Okay, who wants to level up purely by gathering anyway? Let's do some instances. I open the dungeon finder and everything is locked because I haven't discovered the entrances on my alt yet. Fair enough. Blackrock Caverns is not a problem because you can simply fly there, or alternatively there's a shortcut from Hyjal. Throne of the Tides is a problem again though. Unless you have someone who's willing to summon you, you can forget about doing that one without having quested in Vashj'ir first. Without the Sea Legs buff you'll probably drown before you even get there.

Stonecore suffers from the same Deepholm restrictions mentioned above. Since I really wanted to do it however, I bit the bullet and let Aggra take me through her cut scene again while I tabbed out. The moment I'm down at the Temple of Earth, I fly up to discover the Stonecore entrance... and am still locked out, because the dungeon finder considers my ilevel too low. Never mind that I ran the previous instances for loot and that my old ICC gear is fully gemmed and enchanted, it's not good enough - go do those quests to replace all your gear with greens or else!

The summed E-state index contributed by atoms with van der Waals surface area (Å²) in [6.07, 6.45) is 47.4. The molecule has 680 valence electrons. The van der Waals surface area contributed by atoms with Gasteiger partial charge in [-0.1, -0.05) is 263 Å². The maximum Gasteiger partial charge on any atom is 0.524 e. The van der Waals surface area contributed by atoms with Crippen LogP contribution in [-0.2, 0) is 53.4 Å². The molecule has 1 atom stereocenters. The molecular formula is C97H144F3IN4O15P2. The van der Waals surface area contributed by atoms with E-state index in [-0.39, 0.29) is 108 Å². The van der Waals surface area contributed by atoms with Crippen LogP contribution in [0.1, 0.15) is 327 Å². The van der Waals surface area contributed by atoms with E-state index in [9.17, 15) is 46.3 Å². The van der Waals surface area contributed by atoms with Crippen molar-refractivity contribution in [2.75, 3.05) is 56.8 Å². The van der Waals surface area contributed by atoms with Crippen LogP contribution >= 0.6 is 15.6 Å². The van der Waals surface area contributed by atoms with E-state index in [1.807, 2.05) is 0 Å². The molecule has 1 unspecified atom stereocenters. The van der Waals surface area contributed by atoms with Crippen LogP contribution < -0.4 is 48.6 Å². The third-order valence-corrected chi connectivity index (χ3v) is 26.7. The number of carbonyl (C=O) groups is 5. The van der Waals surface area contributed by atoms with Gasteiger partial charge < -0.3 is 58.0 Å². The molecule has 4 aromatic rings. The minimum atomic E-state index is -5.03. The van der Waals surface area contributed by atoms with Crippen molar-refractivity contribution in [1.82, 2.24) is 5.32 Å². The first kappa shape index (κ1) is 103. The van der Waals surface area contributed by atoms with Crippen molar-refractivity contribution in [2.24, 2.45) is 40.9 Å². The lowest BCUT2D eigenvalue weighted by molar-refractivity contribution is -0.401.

So you can waltz into a raid whenever you like now - but you can't access many quartermasters, instances and entire zones without having done the prerequisite attunement quests first. Am I really the only one who sees something wrong with this? I always thought it was worth having to put a bit of effort into unlocking a great raid instance for example, but I really don't see why all of my characters are supposed to take doomed ships to Vashj'ir just to be able to do bloody Throne of the Tides.


Pondering profession dailies

The one thing that I've spent more time on than anything else since Cataclysm release is not exploring, instancing or working on my professions, it's doing the new cooking and fishing dailies in Orgrimmar. I currently do them on five characters per day, usually before getting started on anything else.

I'm really grateful for the new fishing daily in particular. I've talked about my personal history with fishing before and how it didn't really manage to hold my interest until I started doing the Shattrath fishing daily. The problem with that was that I still had to level to seventy without having much motivation to fish, and starting the profession from scratch every time one of my alts reached the Burning Crusade level cap was impractical and tedious.